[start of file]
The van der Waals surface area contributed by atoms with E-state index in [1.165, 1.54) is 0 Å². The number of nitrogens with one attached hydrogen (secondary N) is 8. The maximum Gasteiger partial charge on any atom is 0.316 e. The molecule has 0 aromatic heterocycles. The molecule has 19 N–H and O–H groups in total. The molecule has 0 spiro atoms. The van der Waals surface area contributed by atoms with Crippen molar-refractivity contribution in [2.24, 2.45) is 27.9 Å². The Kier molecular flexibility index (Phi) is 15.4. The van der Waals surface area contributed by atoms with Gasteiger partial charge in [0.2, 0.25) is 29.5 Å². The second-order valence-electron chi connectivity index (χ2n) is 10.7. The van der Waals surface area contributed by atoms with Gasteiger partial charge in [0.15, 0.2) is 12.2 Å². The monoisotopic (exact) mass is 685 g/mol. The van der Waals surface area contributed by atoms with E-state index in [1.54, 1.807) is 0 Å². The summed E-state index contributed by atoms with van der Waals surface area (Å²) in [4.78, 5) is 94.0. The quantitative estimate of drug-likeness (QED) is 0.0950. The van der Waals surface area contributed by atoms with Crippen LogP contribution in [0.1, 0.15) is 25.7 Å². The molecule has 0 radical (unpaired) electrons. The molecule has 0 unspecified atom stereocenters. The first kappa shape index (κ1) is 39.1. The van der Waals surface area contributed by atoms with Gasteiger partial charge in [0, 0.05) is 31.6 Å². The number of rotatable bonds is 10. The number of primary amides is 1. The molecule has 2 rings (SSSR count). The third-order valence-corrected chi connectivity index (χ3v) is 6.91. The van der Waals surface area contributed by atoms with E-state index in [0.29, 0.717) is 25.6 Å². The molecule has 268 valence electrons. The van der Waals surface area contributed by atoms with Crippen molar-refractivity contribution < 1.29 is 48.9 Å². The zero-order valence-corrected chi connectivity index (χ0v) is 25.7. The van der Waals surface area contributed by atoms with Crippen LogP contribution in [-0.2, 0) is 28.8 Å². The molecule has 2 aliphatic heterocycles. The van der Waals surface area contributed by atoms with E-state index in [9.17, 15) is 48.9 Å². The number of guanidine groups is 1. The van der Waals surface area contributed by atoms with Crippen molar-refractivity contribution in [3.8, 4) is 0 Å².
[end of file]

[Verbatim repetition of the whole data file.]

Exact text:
The van der Waals surface area contributed by atoms with E-state index in [1.165, 1.54) is 0 Å². The number of nitrogens with one attached hydrogen (secondary N) is 8. The maximum Gasteiger partial charge on any atom is 0.316 e. The molecule has 0 aromatic heterocycles. The molecule has 19 N–H and O–H groups in total. The molecule has 0 spiro atoms. The van der Waals surface area contributed by atoms with Crippen molar-refractivity contribution in [2.24, 2.45) is 27.9 Å². The Kier molecular flexibility index (Phi) is 15.4. The van der Waals surface area contributed by atoms with Gasteiger partial charge in [0.2, 0.25) is 29.5 Å². The second-order valence-electron chi connectivity index (χ2n) is 10.7. The van der Waals surface area contributed by atoms with Gasteiger partial charge in [0.15, 0.2) is 12.2 Å². The monoisotopic (exact) mass is 685 g/mol. The van der Waals surface area contributed by atoms with E-state index in [1.54, 1.807) is 0 Å². The summed E-state index contributed by atoms with van der Waals surface area (Å²) in [4.78, 5) is 94.0. The quantitative estimate of drug-likeness (QED) is 0.0950. The van der Waals surface area contributed by atoms with Crippen LogP contribution in [0.1, 0.15) is 25.7 Å². The molecule has 0 radical (unpaired) electrons. The molecule has 0 unspecified atom stereocenters. The first kappa shape index (κ1) is 39.1. The van der Waals surface area contributed by atoms with Gasteiger partial charge in [0, 0.05) is 31.6 Å². The number of rotatable bonds is 10. The number of primary amides is 1. The molecule has 2 rings (SSSR count). The third-order valence-corrected chi connectivity index (χ3v) is 6.91. The van der Waals surface area contributed by atoms with E-state index in [0.29, 0.717) is 25.6 Å². The molecule has 268 valence electrons. The van der Waals surface area contributed by atoms with Crippen molar-refractivity contribution < 1.29 is 48.9 Å². The zero-order valence-corrected chi connectivity index (χ0v) is 25.7. The van der Waals surface area contributed by atoms with Crippen LogP contribution in [-0.2, 0) is 28.8 Å². The molecule has 2 aliphatic heterocycles. The van der Waals surface area contributed by atoms with E-state index in [9.17, 15) is 48.9 Å². The number of guanidine groups is 1. The van der Waals surface area contributed by atoms with Crippen molar-refractivity contribution in [3.8, 4) is 0 Å².